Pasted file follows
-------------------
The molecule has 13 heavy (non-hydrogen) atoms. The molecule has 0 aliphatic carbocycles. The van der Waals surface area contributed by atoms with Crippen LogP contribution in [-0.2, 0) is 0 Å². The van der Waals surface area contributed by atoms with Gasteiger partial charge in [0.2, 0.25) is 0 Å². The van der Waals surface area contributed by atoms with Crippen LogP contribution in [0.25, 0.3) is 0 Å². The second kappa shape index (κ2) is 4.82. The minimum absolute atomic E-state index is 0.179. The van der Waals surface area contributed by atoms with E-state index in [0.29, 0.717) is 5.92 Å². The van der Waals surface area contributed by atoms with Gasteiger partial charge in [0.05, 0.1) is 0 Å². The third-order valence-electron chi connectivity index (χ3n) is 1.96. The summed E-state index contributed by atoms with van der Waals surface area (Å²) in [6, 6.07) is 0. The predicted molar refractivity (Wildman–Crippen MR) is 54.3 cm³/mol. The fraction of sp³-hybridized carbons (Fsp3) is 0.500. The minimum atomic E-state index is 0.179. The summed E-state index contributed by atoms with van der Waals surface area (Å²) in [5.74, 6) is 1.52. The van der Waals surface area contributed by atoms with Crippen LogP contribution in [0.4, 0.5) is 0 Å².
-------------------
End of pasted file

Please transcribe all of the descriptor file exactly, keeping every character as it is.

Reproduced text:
The molecule has 13 heavy (non-hydrogen) atoms. The molecule has 0 aliphatic carbocycles. The van der Waals surface area contributed by atoms with Crippen LogP contribution in [-0.2, 0) is 0 Å². The van der Waals surface area contributed by atoms with Gasteiger partial charge in [0.2, 0.25) is 0 Å². The van der Waals surface area contributed by atoms with Crippen LogP contribution in [0.25, 0.3) is 0 Å². The second kappa shape index (κ2) is 4.82. The minimum absolute atomic E-state index is 0.179. The van der Waals surface area contributed by atoms with E-state index in [0.29, 0.717) is 5.92 Å². The van der Waals surface area contributed by atoms with Gasteiger partial charge in [0.05, 0.1) is 0 Å². The third-order valence-electron chi connectivity index (χ3n) is 1.96. The summed E-state index contributed by atoms with van der Waals surface area (Å²) in [6, 6.07) is 0. The predicted molar refractivity (Wildman–Crippen MR) is 54.3 cm³/mol. The fraction of sp³-hybridized carbons (Fsp3) is 0.500. The minimum atomic E-state index is 0.179. The summed E-state index contributed by atoms with van der Waals surface area (Å²) in [5.74, 6) is 1.52. The van der Waals surface area contributed by atoms with Crippen LogP contribution in [0.4, 0.5) is 0 Å².